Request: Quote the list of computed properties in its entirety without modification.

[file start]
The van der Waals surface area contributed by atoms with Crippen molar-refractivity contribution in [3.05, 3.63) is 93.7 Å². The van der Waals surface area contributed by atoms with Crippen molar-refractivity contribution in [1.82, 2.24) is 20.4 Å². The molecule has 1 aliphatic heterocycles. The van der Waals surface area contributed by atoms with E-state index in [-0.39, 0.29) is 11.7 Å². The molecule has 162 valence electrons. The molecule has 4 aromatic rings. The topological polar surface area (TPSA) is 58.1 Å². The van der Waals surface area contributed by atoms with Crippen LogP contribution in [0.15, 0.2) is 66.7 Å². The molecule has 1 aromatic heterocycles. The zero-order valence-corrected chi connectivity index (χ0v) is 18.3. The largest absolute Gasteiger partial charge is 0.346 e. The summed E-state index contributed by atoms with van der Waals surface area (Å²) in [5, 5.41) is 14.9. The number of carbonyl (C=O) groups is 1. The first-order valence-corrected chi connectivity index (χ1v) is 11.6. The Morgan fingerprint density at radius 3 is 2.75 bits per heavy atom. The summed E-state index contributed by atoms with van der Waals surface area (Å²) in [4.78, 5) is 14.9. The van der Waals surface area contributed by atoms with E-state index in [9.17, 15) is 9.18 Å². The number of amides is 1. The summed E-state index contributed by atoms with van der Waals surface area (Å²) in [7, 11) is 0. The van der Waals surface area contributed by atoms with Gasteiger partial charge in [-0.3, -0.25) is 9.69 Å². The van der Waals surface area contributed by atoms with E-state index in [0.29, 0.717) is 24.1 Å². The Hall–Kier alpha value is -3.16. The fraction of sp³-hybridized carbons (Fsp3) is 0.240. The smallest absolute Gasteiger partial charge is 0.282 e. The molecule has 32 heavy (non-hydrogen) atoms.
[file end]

The van der Waals surface area contributed by atoms with Crippen molar-refractivity contribution in [3.05, 3.63) is 93.7 Å². The van der Waals surface area contributed by atoms with Crippen molar-refractivity contribution in [1.82, 2.24) is 20.4 Å². The molecule has 1 aliphatic heterocycles. The van der Waals surface area contributed by atoms with E-state index in [-0.39, 0.29) is 11.7 Å². The molecule has 162 valence electrons. The molecule has 4 aromatic rings. The topological polar surface area (TPSA) is 58.1 Å². The van der Waals surface area contributed by atoms with Crippen LogP contribution in [0.15, 0.2) is 66.7 Å². The molecule has 1 aromatic heterocycles. The zero-order valence-corrected chi connectivity index (χ0v) is 18.3. The largest absolute Gasteiger partial charge is 0.346 e. The summed E-state index contributed by atoms with van der Waals surface area (Å²) in [5, 5.41) is 14.9. The number of carbonyl (C=O) groups is 1. The first-order valence-corrected chi connectivity index (χ1v) is 11.6. The Morgan fingerprint density at radius 3 is 2.75 bits per heavy atom. The summed E-state index contributed by atoms with van der Waals surface area (Å²) in [4.78, 5) is 14.9. The van der Waals surface area contributed by atoms with E-state index in [9.17, 15) is 9.18 Å². The number of amides is 1. The summed E-state index contributed by atoms with van der Waals surface area (Å²) in [7, 11) is 0. The van der Waals surface area contributed by atoms with Gasteiger partial charge in [-0.3, -0.25) is 9.69 Å². The van der Waals surface area contributed by atoms with E-state index in [0.29, 0.717) is 24.1 Å². The Hall–Kier alpha value is -3.16. The fraction of sp³-hybridized carbons (Fsp3) is 0.240. The smallest absolute Gasteiger partial charge is 0.282 e. The molecule has 32 heavy (non-hydrogen) atoms.